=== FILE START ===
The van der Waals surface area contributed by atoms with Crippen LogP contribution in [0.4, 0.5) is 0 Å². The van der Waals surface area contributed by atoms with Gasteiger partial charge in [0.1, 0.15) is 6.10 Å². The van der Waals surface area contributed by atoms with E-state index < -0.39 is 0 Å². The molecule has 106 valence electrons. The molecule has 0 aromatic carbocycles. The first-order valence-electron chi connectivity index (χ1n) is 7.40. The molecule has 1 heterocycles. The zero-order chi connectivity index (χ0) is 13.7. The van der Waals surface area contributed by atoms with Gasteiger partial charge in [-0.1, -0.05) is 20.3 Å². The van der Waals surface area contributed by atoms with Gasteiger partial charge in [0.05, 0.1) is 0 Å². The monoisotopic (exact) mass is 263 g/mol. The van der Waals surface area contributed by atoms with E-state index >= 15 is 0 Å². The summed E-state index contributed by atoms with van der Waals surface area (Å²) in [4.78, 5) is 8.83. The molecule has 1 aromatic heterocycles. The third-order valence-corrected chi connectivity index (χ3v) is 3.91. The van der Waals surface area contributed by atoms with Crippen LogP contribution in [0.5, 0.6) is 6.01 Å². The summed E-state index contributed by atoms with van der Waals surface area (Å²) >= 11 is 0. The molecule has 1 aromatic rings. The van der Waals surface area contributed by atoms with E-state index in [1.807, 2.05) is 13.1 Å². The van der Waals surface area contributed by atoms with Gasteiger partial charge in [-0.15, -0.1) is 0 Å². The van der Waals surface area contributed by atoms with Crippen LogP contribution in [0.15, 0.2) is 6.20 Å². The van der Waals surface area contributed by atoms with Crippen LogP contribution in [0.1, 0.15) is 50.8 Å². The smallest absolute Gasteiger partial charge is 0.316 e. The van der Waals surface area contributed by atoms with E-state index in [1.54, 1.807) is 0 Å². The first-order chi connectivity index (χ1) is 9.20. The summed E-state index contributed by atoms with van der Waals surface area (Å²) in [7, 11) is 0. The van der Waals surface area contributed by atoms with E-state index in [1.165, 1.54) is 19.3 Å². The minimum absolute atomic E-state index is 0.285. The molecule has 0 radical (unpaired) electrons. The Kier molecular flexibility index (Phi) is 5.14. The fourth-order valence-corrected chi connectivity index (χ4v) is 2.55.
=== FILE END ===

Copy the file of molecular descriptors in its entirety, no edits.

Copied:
The van der Waals surface area contributed by atoms with Crippen LogP contribution in [0.4, 0.5) is 0 Å². The van der Waals surface area contributed by atoms with Gasteiger partial charge in [0.1, 0.15) is 6.10 Å². The van der Waals surface area contributed by atoms with E-state index < -0.39 is 0 Å². The molecule has 106 valence electrons. The molecule has 0 aromatic carbocycles. The first-order valence-electron chi connectivity index (χ1n) is 7.40. The molecule has 1 heterocycles. The zero-order chi connectivity index (χ0) is 13.7. The van der Waals surface area contributed by atoms with Gasteiger partial charge in [-0.1, -0.05) is 20.3 Å². The van der Waals surface area contributed by atoms with Gasteiger partial charge in [0.05, 0.1) is 0 Å². The monoisotopic (exact) mass is 263 g/mol. The van der Waals surface area contributed by atoms with E-state index >= 15 is 0 Å². The summed E-state index contributed by atoms with van der Waals surface area (Å²) in [4.78, 5) is 8.83. The molecule has 1 aromatic heterocycles. The third-order valence-corrected chi connectivity index (χ3v) is 3.91. The van der Waals surface area contributed by atoms with Crippen LogP contribution in [0.5, 0.6) is 6.01 Å². The summed E-state index contributed by atoms with van der Waals surface area (Å²) >= 11 is 0. The molecule has 1 aromatic rings. The van der Waals surface area contributed by atoms with E-state index in [1.807, 2.05) is 13.1 Å². The van der Waals surface area contributed by atoms with Gasteiger partial charge in [-0.15, -0.1) is 0 Å². The van der Waals surface area contributed by atoms with Crippen LogP contribution in [0.15, 0.2) is 6.20 Å². The van der Waals surface area contributed by atoms with Crippen LogP contribution in [0.1, 0.15) is 50.8 Å². The smallest absolute Gasteiger partial charge is 0.316 e. The van der Waals surface area contributed by atoms with E-state index in [1.54, 1.807) is 0 Å². The first-order chi connectivity index (χ1) is 9.20. The summed E-state index contributed by atoms with van der Waals surface area (Å²) in [7, 11) is 0. The van der Waals surface area contributed by atoms with E-state index in [1.165, 1.54) is 19.3 Å². The minimum absolute atomic E-state index is 0.285. The molecule has 0 radical (unpaired) electrons. The Kier molecular flexibility index (Phi) is 5.14. The fourth-order valence-corrected chi connectivity index (χ4v) is 2.55.